| "If you want a real friend you can trust in Washington, go buy a dog." ~Harry S Truman
April 25, 2018
Aren't we aware the tide of money inflation is strengthening?
Not as bad as the double-digit price infltion of the 1970s, but brisk
enough to warrant some speculation about what the future will dump in
yield on the 10-year U.S. bond has climbed above 3.00 percent.
The U.S. dollar has strengthened just a bit against the euro and other
currencies, which in turn has led to a dip in silver and gold dollar
prices. All this has made stock gamblers a wee bit nervous.
Low or moderate inflation rates create the illusion of a sound economy,
but invariably get out of hand. It usually runs out of control when the
federal government runs heavy budget imbalances over long periods of
time - which is present policy.
The Age of Inflation is programmed to expand, and the shrewd citizen will beware.
In the Letters section of the Wall Street Journal Tuesday, Bill Baumgarten of Houston, Texas, writes about his concern for the poor among us. "Very few individuals possess what it takes to accumulate wealth. It's certainly not a matter of intelligence....it's more a matter of being future oriented and and being resilient in the face of adversity. Even when coached about the benefits of discipline, most Americans would rob their own futures for a new iPhone today. Any successful program that would lift people out of poverty must cointain stakes of merit and self-sacrifice. Otherwise it's another handout to be abused."
Well! Mr. Baumgarten will be pelted with plenty of criticism for his views. But he's right. Hocking one's future for present material satisfactions does not lead to the accumulation of monetary wealth we all dream of. This applies to nations as well as individuals.
At the moment the U.S. government is robbing the economic future by plunging ever deeper into debt. It does so by spending far beyond its incoming revenues. How and when will the staggering multi-trillion dollar debt be paid? No one knows, but the ancient words of Publilius Cyrus still echo through the corridors of time. "All debt is paid. Either by the borrower or the lender." (Makes one wonder about the safety of all those government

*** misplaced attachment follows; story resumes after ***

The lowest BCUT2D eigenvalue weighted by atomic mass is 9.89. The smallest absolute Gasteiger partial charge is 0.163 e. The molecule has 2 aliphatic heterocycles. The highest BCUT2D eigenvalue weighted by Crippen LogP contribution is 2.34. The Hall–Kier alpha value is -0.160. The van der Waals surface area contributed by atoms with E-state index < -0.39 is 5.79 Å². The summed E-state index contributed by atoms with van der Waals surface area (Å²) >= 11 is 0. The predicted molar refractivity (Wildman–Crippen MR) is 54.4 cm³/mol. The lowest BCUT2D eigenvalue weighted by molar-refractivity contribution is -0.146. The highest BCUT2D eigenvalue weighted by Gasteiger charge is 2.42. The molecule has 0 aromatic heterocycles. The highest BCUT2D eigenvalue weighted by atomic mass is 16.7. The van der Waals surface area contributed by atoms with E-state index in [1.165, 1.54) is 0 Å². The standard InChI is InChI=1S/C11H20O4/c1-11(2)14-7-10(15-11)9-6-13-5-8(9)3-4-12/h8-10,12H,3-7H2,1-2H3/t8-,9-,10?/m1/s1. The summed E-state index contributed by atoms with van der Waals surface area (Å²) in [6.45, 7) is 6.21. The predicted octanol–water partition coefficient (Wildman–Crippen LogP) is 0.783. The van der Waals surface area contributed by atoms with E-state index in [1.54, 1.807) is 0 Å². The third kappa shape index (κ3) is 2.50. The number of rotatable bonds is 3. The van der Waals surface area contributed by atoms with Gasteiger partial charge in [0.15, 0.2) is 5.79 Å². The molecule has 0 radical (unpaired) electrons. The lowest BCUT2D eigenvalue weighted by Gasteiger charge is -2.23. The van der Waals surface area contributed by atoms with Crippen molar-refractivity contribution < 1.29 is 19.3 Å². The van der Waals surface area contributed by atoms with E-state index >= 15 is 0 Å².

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PULLING UP STAKES
For all of its life (about 25 years) this little blog has operated from the same place. But we're pulling up stakes later this week and will set up shop in a new physical location. For us, it's like leaping into the unknown. There may be some technical glitches along the way. Bear with us.
The $ is out, the € is in.
(From the Middle East Monitor:)
Iran’s leaders have been threatening for some time to
ditch the dollar for a different currency.
does this mean for Americans? Not much initially. But it's another
negative for the status of the dollar as the world's trading currency.
If gold is only a "barbarous relic" why do nations hoard
Turkey is the latest nation to announce plans to move its gold hoard from under the streets of New York City into the coffers of its own central bank. The N.Y. Federal Reserve Bank has played a major role through the years as custodian of a hefty amount of the world's official government gold stash.
There's some speculation the United States doesn't actually hold more
than eight-thousand metric tons of gold and demands have been made to
have the hoard inspected. The demands are routinely ignored.
Disdain for gold ran high in Britain in the late '90s when the Treasury Department began auctioning most of its gold holdings. The Brits received about $275 per ounce on average. Today the yellow metal fetches about $1,350.00.
It's not surprising to see France listed at #5 with more gold in hand than Russia or China. The French have been fond of gold since suffering two terrible bouts of paper money inflation in the 18th century. In fact, after World War 2 French president Charles de Gaulle ordered the French gold in New York shipped home. It raised a lot of eyebrows at the time. (One of de Gaulle's famous remarks was "Politics are too important to be left to politicians.")